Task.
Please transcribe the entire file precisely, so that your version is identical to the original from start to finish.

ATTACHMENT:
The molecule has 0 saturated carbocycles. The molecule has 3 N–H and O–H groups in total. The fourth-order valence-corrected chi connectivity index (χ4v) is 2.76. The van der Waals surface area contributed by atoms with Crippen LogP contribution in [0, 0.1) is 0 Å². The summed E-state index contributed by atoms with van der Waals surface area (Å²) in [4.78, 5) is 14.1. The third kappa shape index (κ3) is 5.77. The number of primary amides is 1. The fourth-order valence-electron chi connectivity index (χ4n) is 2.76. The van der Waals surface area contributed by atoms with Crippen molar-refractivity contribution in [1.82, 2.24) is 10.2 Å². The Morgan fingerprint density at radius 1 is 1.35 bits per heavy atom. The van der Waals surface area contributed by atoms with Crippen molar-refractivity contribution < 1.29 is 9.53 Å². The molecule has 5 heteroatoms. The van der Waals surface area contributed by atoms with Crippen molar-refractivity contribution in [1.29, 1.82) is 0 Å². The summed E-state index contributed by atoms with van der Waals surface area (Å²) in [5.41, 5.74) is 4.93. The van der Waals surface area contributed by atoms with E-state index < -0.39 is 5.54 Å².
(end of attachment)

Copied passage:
The molecule has 0 saturated carbocycles. The molecule has 3 N–H and O–H groups in total. The fourth-order valence-corrected chi connectivity index (χ4v) is 2.76. The van der Waals surface area contributed by atoms with Crippen LogP contribution in [0, 0.1) is 0 Å². The summed E-state index contributed by atoms with van der Waals surface area (Å²) in [4.78, 5) is 14.1. The third kappa shape index (κ3) is 5.77. The number of primary amides is 1. The fourth-order valence-electron chi connectivity index (χ4n) is 2.76. The van der Waals surface area contributed by atoms with Crippen molar-refractivity contribution in [1.82, 2.24) is 10.2 Å². The Morgan fingerprint density at radius 1 is 1.35 bits per heavy atom. The van der Waals surface area contributed by atoms with Crippen molar-refractivity contribution < 1.29 is 9.53 Å². The molecule has 5 heteroatoms. The van der Waals surface area contributed by atoms with Crippen molar-refractivity contribution in [1.29, 1.82) is 0 Å². The summed E-state index contributed by atoms with van der Waals surface area (Å²) in [5.41, 5.74) is 4.93. The van der Waals surface area contributed by atoms with E-state index < -0.39 is 5.54 Å².